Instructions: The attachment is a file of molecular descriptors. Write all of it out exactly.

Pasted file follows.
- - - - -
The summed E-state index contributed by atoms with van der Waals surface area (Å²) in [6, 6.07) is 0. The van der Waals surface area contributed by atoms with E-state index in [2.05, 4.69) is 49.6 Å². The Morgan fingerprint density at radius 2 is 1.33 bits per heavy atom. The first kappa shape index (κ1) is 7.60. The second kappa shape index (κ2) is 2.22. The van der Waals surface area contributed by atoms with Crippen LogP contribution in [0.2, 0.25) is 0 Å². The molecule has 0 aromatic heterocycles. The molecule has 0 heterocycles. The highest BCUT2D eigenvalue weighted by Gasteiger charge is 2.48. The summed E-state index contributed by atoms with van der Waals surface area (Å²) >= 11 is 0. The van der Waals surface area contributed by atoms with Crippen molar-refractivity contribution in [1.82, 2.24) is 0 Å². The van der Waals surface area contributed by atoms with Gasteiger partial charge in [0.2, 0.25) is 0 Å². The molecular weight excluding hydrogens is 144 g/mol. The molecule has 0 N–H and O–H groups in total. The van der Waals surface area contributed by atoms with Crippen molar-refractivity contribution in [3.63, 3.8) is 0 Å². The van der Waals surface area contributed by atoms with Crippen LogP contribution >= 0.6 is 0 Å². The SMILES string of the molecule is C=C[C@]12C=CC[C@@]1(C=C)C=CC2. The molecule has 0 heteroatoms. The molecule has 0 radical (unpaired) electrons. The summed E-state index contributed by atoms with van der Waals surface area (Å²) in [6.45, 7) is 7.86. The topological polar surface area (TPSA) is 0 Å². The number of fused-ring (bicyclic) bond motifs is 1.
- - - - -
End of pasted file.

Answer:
The summed E-state index contributed by atoms with van der Waals surface area (Å²) in [6, 6.07) is 0. The van der Waals surface area contributed by atoms with E-state index in [2.05, 4.69) is 49.6 Å². The Morgan fingerprint density at radius 2 is 1.33 bits per heavy atom. The first kappa shape index (κ1) is 7.60. The second kappa shape index (κ2) is 2.22. The van der Waals surface area contributed by atoms with Crippen LogP contribution in [0.2, 0.25) is 0 Å². The molecule has 0 aromatic heterocycles. The molecule has 0 heterocycles. The highest BCUT2D eigenvalue weighted by Gasteiger charge is 2.48. The summed E-state index contributed by atoms with van der Waals surface area (Å²) >= 11 is 0. The van der Waals surface area contributed by atoms with Crippen molar-refractivity contribution in [1.82, 2.24) is 0 Å². The van der Waals surface area contributed by atoms with Gasteiger partial charge in [0.2, 0.25) is 0 Å². The molecular weight excluding hydrogens is 144 g/mol. The molecule has 0 N–H and O–H groups in total. The van der Waals surface area contributed by atoms with Crippen molar-refractivity contribution in [3.63, 3.8) is 0 Å². The van der Waals surface area contributed by atoms with Crippen LogP contribution >= 0.6 is 0 Å². The SMILES string of the molecule is C=C[C@]12C=CC[C@@]1(C=C)C=CC2. The molecule has 0 heteroatoms. The molecule has 0 radical (unpaired) electrons. The summed E-state index contributed by atoms with van der Waals surface area (Å²) in [6.45, 7) is 7.86. The topological polar surface area (TPSA) is 0 Å². The number of fused-ring (bicyclic) bond motifs is 1.